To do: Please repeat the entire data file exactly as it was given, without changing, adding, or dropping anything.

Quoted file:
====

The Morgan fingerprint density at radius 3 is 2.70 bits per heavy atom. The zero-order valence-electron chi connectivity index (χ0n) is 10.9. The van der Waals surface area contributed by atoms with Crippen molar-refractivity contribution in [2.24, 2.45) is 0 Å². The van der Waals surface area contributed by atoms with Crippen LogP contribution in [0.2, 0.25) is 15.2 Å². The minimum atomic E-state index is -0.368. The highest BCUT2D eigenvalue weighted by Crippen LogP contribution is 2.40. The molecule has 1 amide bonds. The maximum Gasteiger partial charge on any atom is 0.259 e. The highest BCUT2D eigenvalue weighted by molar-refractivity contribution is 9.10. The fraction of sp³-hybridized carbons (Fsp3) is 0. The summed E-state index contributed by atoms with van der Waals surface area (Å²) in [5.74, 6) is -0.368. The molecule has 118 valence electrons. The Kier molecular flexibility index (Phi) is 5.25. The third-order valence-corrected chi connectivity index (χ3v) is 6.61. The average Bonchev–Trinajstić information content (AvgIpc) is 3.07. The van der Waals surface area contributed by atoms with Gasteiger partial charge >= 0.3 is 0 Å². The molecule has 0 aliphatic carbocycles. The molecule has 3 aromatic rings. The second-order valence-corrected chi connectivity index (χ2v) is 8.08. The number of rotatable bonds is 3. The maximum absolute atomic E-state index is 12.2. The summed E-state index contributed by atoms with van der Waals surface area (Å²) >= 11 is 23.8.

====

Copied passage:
The Morgan fingerprint density at radius 3 is 2.70 bits per heavy atom. The zero-order valence-electron chi connectivity index (χ0n) is 10.9. The van der Waals surface area contributed by atoms with Crippen molar-refractivity contribution in [2.24, 2.45) is 0 Å². The van der Waals surface area contributed by atoms with Crippen LogP contribution in [0.2, 0.25) is 15.2 Å². The minimum atomic E-state index is -0.368. The highest BCUT2D eigenvalue weighted by Crippen LogP contribution is 2.40. The molecule has 1 amide bonds. The maximum Gasteiger partial charge on any atom is 0.259 e. The highest BCUT2D eigenvalue weighted by molar-refractivity contribution is 9.10. The fraction of sp³-hybridized carbons (Fsp3) is 0. The summed E-state index contributed by atoms with van der Waals surface area (Å²) in [5.74, 6) is -0.368. The molecule has 118 valence electrons. The Kier molecular flexibility index (Phi) is 5.25. The third-order valence-corrected chi connectivity index (χ3v) is 6.61. The average Bonchev–Trinajstić information content (AvgIpc) is 3.07. The van der Waals surface area contributed by atoms with Gasteiger partial charge >= 0.3 is 0 Å². The molecule has 0 aliphatic carbocycles. The molecule has 3 aromatic rings. The second-order valence-corrected chi connectivity index (χ2v) is 8.08. The number of rotatable bonds is 3. The maximum absolute atomic E-state index is 12.2. The summed E-state index contributed by atoms with van der Waals surface area (Å²) >= 11 is 23.8.